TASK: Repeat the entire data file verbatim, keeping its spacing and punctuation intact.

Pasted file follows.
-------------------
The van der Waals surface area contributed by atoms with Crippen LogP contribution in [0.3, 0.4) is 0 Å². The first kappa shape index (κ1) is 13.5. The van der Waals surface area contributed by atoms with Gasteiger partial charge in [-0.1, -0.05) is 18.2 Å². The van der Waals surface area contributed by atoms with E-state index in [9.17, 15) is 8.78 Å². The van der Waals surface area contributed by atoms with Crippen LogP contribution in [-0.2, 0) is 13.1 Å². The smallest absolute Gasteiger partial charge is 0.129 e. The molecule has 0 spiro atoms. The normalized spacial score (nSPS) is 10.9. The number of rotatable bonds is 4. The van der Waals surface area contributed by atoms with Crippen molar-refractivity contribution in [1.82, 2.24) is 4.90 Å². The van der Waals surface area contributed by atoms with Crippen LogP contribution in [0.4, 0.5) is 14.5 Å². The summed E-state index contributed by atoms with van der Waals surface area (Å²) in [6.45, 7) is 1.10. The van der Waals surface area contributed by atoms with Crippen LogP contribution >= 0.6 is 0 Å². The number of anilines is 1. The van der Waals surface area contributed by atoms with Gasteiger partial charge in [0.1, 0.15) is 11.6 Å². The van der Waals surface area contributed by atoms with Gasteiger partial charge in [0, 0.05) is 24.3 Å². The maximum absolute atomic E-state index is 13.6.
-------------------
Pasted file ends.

The van der Waals surface area contributed by atoms with Crippen LogP contribution in [0.3, 0.4) is 0 Å². The first kappa shape index (κ1) is 13.5. The van der Waals surface area contributed by atoms with Gasteiger partial charge in [-0.1, -0.05) is 18.2 Å². The van der Waals surface area contributed by atoms with E-state index in [9.17, 15) is 8.78 Å². The van der Waals surface area contributed by atoms with Crippen LogP contribution in [-0.2, 0) is 13.1 Å². The smallest absolute Gasteiger partial charge is 0.129 e. The molecule has 0 spiro atoms. The normalized spacial score (nSPS) is 10.9. The number of rotatable bonds is 4. The van der Waals surface area contributed by atoms with Crippen molar-refractivity contribution in [1.82, 2.24) is 4.90 Å². The van der Waals surface area contributed by atoms with Crippen LogP contribution in [0.4, 0.5) is 14.5 Å². The summed E-state index contributed by atoms with van der Waals surface area (Å²) in [6.45, 7) is 1.10. The van der Waals surface area contributed by atoms with Crippen LogP contribution >= 0.6 is 0 Å². The number of anilines is 1. The van der Waals surface area contributed by atoms with Gasteiger partial charge in [0.1, 0.15) is 11.6 Å². The van der Waals surface area contributed by atoms with Gasteiger partial charge in [0, 0.05) is 24.3 Å². The maximum absolute atomic E-state index is 13.6.